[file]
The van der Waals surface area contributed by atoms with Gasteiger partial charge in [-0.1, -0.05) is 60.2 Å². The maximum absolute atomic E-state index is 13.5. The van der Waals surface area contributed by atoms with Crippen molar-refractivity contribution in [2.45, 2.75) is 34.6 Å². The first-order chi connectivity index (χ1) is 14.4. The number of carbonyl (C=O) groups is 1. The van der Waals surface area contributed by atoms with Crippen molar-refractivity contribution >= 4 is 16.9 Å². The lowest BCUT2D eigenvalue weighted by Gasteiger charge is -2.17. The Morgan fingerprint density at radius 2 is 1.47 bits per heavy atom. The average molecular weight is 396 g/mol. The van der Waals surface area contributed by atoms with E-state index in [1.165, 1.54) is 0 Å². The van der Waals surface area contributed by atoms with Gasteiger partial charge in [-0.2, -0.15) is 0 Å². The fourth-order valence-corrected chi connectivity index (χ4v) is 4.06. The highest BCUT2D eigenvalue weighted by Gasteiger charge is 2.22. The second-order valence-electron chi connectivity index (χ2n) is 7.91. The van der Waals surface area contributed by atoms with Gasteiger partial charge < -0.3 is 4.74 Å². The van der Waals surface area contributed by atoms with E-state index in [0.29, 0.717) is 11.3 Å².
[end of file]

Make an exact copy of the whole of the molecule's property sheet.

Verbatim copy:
The van der Waals surface area contributed by atoms with Gasteiger partial charge in [-0.1, -0.05) is 60.2 Å². The maximum absolute atomic E-state index is 13.5. The van der Waals surface area contributed by atoms with Crippen molar-refractivity contribution in [2.45, 2.75) is 34.6 Å². The first-order chi connectivity index (χ1) is 14.4. The number of carbonyl (C=O) groups is 1. The van der Waals surface area contributed by atoms with Crippen molar-refractivity contribution >= 4 is 16.9 Å². The lowest BCUT2D eigenvalue weighted by Gasteiger charge is -2.17. The Morgan fingerprint density at radius 2 is 1.47 bits per heavy atom. The average molecular weight is 396 g/mol. The van der Waals surface area contributed by atoms with E-state index in [1.165, 1.54) is 0 Å². The van der Waals surface area contributed by atoms with Gasteiger partial charge in [-0.2, -0.15) is 0 Å². The fourth-order valence-corrected chi connectivity index (χ4v) is 4.06. The highest BCUT2D eigenvalue weighted by Gasteiger charge is 2.22. The second-order valence-electron chi connectivity index (χ2n) is 7.91. The van der Waals surface area contributed by atoms with Gasteiger partial charge < -0.3 is 4.74 Å². The van der Waals surface area contributed by atoms with E-state index in [0.29, 0.717) is 11.3 Å².